Just a few hundred metres away from Cimetière du Montparnasse, Paris’s second largest cemetery, on a hidden corner of Place Denfert-Rochereau stands a structure that resembles a green Victorian toilet shelter. Contrary to appearances, this is not a public convenience but it does appear to be a kind of gravestone where six million nameless Parisian bodies lie several metres underneath it.
The Catacombes de Paris are a collection of underground ossuaries housed in disused medieval limestone mines under the French capital. Remains were transferred here in the eighteenth and nineteenth centuries from cemeteries all over Paris unable to accommodate any more bodies in their over-crowded grounds. The bones and skulls were neatly stacked in the cavities of the mines solving not only the cemetery grave shortage in the city but also helping to prevent the miles of underground tunnels and the streets of Montparnasse above them, from caving in. It could be said therefore, that the City of Light is literally standing on the shoulders… and femas, and humeri… of its glorious dead. Romantic that notion may be, I doubt I would ever be tempted to buy a property in Montparnasse just in case a future visitor to the Catacombs decides to take a bone home as a souvenir and the whole of central Paris above comes crashing down like a jenga tower.
To allow the living to pay their respects, and to raise money to maintain the ossuaries, the catacombs have been opened to the public since the mid-nineteenth century. Crowds still queue up daily by the green metal shelter – the entrance to the catacombs – to have a chance to walk around a small designated section of what has been labelled the ‘largest grave in the world’.
PS – all the photos featured on this post were taken without using a flash in accordance to the Catacombs of Paris entrance rules.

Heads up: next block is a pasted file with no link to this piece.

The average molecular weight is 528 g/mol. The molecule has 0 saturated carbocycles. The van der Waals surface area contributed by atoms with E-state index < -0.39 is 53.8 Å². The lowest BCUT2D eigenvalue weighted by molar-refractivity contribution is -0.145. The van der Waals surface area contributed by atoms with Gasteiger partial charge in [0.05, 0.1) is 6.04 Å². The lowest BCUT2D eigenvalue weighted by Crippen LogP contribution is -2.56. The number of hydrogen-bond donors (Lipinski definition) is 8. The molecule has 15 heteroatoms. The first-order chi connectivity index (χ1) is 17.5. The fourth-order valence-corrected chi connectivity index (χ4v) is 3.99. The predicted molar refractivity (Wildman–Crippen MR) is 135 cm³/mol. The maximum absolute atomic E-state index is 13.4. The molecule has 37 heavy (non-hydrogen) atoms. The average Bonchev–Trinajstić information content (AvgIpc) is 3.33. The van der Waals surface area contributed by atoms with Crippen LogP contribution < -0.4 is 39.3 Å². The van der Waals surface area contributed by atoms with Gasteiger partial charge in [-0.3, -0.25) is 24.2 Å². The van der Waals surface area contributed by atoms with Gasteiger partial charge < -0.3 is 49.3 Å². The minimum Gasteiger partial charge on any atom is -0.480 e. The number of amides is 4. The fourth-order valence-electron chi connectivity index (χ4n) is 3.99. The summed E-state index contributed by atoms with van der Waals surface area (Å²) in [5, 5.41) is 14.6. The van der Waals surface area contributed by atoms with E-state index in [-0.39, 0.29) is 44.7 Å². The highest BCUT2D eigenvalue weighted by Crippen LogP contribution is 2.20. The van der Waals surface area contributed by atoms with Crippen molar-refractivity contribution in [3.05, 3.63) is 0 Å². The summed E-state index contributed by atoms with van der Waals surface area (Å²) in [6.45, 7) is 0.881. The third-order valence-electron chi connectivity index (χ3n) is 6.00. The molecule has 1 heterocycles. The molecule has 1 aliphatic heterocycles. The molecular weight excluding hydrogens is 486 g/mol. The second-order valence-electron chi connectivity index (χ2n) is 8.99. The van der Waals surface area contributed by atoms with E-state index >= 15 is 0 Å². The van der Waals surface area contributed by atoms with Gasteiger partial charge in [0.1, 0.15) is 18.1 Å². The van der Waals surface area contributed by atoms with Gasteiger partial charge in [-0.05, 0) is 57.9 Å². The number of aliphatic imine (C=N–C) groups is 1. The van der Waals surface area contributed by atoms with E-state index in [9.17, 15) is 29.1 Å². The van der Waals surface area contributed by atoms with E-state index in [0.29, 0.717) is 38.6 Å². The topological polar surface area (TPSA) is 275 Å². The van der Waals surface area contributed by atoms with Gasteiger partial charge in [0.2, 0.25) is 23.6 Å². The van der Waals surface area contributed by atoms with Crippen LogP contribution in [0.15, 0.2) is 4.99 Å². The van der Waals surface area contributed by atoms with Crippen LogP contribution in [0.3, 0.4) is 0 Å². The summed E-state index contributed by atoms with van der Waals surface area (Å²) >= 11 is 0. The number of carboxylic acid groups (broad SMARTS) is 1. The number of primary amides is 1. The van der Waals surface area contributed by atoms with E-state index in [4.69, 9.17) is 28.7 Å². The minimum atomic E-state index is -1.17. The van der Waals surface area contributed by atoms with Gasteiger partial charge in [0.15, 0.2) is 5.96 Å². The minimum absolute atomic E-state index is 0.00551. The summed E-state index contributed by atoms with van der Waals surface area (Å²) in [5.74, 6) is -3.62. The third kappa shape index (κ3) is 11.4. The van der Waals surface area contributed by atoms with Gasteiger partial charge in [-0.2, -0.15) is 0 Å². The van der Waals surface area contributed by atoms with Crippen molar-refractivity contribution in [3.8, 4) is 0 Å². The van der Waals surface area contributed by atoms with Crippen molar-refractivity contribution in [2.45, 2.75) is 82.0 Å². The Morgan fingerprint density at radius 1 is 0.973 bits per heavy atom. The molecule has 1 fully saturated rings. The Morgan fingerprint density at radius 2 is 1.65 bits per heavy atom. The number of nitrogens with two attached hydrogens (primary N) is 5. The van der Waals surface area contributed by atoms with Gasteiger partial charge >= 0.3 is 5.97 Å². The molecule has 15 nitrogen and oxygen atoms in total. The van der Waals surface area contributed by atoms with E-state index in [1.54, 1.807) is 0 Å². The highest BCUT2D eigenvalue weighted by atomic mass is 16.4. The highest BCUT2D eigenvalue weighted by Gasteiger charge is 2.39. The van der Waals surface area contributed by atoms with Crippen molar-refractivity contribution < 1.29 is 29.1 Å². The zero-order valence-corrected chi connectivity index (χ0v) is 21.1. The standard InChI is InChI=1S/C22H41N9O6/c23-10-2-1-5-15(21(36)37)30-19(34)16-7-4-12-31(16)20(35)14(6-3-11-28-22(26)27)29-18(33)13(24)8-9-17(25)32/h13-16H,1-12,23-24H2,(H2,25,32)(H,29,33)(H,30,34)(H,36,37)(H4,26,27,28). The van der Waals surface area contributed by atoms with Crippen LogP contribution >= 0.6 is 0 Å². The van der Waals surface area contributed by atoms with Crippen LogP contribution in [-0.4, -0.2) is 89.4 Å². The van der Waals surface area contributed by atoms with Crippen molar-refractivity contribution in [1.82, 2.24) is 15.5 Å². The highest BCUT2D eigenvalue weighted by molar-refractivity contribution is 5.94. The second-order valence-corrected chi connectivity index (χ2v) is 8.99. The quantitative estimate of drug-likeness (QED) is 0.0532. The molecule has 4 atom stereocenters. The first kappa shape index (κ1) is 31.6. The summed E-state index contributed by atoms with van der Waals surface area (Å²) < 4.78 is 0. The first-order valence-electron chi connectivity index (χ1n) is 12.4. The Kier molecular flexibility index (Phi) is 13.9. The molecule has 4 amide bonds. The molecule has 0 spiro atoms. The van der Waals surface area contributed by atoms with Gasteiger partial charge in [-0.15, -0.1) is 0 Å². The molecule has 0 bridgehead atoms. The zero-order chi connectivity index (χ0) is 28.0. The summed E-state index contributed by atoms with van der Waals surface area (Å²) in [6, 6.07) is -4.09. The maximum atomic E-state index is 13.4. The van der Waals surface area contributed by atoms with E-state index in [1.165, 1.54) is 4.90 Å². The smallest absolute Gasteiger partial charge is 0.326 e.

The Catacombs of Paris are opened Tuesdays to Sundays between 10am and 8.30pm. Full price tickets cost €12 per person (2016) at the door.
The Catacombs are extremely popular and because only 200 visitors are admitted per hour, queuing times can be as long as two hours. To try and beat the queues tickets can be bought in advance online. Surprisingly though, these online tickets cost at least €15 more than if bought at the door! Online tickets also have a strict timed entry, and they go very quickly.
My suggestion to beat the queues is unusually to forget buying tickets online and instead just turn up at around 6.45pm-7pm before the last admissions at 7.30pm. I did this and I only queued up for fifteen minutes. This late arrival also means there are less people in the ossuaries at this time so they are not so crowded.
Visits take at least 45 minutes to complete. The distance through the designated tunnels and ossuaries is two kilometres. Reaching the first set of ossuaries takes around 15-20 minutes alone, depending on how fast one walks. The tunnels are well lit but are uneven, cold and wet in parts so bring a cardigan and comfortable walking shoes.
It is an offence to enter those ossuaries that are not open to the public, but these are clearly closed off and the path to the public ossuaries is well sign posted, so there is little chance of straying off the beaten track and getting lost.
Audio guides are available to rent but personally I think they are a waste of money. There are signs dotted around along the tour detailing the more interesting aspects of the tunnels and ossuaries, translated into English and Italian.
The tour is not circular and the exit is at least half a kilometre away from the Place Denfert-Rochereau entrance on a quiet road off Avenue du Général Leclerc called Rue Rémy-Dumoncel. Turn right on leaving the exit and walk up to Avenue du Général Leclerc. Once on the avenue turn right again to head back up to Place Denfert-Rochereau.
For more details about the history of the Catacombs, entrance times, entrance rules and ticket prices, go to the official Catacombs of Paris website here.
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